Brussels / 4 & 5 February 2023


The under-equipped social scientist ?

Why do we need more dedicated, flexible and documented Python libraries for social sciences.

This talk is an interim report on a journey to enhance scientific programming in Python within the French social sciences. Scientific programming is a stepstone to develop open and reproductible data projects. In numerous field, tools and libraries were developed thanks to Python to become standards. Backed by detailed documentations, those tools diffuse beyond specialties and frontiers and opens new prospects. Nevertheless, social sciences in France seem to stand appart. One reason may be the precedence of R as a programming langage, with highly specialized libraries lacking sometime of documentation or update. Another one may be the diversity of traditions, data and approaches that can hinder shared practices and ease of use of existing libraries. Based on the experience of a small Python library - PySHS - and the organization of training sessions, I will argue that there is a need (and space) for an high-level and easy to use scientific programming framework in Python dedicate to social sciences that can bridge current practices with the state of the art libraries. Such library could in return help to clarify methodologies. This opens two main question that should be addressed : first, how to maintain the flexibility of scientific programming against overtly specialized tools ; second : how to build a meta-framework with other programming langages as R to avoid fragmentation.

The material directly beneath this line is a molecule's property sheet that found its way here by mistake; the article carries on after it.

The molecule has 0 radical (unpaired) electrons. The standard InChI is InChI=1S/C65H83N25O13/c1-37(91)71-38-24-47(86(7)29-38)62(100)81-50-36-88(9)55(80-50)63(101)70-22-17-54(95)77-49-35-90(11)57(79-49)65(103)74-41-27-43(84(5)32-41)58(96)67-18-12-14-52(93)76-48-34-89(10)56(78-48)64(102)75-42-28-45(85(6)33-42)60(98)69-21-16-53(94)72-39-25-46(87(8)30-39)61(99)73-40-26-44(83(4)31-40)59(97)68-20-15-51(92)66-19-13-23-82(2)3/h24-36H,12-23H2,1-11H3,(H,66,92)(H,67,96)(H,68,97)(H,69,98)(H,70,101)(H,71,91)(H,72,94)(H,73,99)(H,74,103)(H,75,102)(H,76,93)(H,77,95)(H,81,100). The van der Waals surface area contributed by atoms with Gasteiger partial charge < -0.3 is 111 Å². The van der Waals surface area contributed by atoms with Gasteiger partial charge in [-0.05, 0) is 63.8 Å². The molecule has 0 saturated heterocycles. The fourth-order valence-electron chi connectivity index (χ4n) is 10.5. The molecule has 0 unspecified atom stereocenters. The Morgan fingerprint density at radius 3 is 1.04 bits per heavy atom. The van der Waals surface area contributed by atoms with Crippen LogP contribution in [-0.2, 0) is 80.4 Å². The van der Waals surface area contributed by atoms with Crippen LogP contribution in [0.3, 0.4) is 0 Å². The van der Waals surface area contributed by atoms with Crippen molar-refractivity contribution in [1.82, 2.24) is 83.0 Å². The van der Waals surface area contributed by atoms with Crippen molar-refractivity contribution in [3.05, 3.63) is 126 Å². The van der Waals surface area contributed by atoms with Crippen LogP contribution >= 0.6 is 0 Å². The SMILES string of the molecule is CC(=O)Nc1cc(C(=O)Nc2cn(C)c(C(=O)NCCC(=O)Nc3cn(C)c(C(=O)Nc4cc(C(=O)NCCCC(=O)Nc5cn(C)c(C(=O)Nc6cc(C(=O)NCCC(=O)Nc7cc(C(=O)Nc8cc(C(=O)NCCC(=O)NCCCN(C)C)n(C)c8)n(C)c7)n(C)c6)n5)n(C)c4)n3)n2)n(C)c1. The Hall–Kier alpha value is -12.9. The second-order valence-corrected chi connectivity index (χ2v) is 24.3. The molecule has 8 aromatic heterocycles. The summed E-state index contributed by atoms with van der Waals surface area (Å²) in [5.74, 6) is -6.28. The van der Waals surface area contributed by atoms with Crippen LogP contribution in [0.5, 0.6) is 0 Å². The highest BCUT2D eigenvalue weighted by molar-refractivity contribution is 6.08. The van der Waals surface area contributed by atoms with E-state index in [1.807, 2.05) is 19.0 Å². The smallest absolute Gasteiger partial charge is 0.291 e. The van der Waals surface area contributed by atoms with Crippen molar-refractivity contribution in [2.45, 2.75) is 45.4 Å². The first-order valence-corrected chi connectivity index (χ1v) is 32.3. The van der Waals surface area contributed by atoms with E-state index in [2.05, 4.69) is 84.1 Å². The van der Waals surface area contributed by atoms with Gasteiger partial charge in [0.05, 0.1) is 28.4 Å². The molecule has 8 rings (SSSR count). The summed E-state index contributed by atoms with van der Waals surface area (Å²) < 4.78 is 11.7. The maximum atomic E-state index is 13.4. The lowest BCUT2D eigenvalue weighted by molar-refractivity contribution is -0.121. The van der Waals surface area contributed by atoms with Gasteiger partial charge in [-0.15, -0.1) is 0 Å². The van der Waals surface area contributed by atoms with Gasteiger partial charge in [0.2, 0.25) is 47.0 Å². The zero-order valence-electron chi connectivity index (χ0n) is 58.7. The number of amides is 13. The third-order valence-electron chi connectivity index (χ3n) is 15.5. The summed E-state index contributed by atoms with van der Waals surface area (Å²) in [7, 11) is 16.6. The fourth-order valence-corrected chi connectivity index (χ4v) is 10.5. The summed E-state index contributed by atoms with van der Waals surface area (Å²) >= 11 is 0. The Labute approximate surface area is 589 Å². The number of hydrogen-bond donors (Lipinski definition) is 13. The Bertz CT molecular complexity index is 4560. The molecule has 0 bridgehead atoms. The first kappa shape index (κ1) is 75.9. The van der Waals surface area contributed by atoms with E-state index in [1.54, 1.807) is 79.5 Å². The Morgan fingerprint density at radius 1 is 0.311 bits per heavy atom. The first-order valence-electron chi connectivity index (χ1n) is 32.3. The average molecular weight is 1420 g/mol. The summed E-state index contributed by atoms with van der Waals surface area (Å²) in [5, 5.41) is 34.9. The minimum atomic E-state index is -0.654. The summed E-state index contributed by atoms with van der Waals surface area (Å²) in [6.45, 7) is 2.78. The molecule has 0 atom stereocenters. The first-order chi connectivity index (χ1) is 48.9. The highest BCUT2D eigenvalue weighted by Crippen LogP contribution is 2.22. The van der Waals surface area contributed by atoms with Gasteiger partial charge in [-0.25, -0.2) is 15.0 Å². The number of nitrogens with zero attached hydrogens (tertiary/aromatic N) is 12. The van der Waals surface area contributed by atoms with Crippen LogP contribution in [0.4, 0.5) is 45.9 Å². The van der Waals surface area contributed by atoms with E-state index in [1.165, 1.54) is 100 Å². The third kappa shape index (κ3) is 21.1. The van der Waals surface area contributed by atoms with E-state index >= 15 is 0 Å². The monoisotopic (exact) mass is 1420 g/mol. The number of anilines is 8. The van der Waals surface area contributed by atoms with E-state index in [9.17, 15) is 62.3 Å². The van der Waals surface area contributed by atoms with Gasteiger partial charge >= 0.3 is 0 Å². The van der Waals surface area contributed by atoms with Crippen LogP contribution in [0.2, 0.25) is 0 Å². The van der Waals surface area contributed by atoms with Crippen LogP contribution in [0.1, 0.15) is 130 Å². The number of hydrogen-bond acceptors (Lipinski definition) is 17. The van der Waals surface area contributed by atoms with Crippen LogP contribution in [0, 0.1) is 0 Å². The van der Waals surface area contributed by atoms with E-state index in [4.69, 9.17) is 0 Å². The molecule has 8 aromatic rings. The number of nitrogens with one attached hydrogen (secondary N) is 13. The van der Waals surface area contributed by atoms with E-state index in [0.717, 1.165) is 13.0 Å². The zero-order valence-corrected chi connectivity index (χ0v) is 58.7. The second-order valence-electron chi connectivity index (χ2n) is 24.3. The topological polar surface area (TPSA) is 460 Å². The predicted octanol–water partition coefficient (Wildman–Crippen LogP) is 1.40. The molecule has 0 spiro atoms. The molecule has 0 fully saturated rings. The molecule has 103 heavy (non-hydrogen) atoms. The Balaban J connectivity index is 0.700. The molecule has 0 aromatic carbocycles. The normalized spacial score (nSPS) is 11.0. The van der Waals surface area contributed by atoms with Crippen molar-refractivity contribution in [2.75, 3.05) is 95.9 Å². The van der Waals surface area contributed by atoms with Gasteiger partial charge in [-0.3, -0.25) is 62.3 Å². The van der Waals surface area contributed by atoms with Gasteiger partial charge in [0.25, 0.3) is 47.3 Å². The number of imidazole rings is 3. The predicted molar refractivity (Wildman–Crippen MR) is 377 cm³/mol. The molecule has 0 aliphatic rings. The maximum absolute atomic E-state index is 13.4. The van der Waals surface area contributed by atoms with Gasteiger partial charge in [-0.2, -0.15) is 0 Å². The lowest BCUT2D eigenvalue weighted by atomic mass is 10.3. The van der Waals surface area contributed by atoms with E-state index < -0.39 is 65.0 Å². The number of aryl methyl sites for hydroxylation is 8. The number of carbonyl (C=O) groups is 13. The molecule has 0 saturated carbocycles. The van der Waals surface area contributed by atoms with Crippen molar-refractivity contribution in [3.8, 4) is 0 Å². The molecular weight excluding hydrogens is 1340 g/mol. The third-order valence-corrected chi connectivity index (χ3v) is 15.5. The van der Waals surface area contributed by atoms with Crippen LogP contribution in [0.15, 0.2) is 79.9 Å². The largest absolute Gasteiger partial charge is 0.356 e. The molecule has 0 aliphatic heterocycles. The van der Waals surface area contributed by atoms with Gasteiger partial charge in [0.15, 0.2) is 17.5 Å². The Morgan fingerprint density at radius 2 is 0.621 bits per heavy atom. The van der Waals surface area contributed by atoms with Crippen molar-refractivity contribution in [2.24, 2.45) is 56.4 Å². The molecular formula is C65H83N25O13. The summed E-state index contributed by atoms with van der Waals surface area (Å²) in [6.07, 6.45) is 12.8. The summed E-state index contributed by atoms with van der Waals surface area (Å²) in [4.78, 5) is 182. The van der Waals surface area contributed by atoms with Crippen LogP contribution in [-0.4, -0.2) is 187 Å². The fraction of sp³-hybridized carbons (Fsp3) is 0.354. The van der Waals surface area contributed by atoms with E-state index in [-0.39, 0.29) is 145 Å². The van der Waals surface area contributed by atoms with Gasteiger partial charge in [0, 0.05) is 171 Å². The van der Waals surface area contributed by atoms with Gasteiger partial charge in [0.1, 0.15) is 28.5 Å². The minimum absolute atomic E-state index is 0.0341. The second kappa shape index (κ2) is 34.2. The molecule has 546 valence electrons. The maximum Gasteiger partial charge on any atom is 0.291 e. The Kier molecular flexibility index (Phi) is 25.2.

Photo of Emilien SCHULTZ Emilien SCHULTZ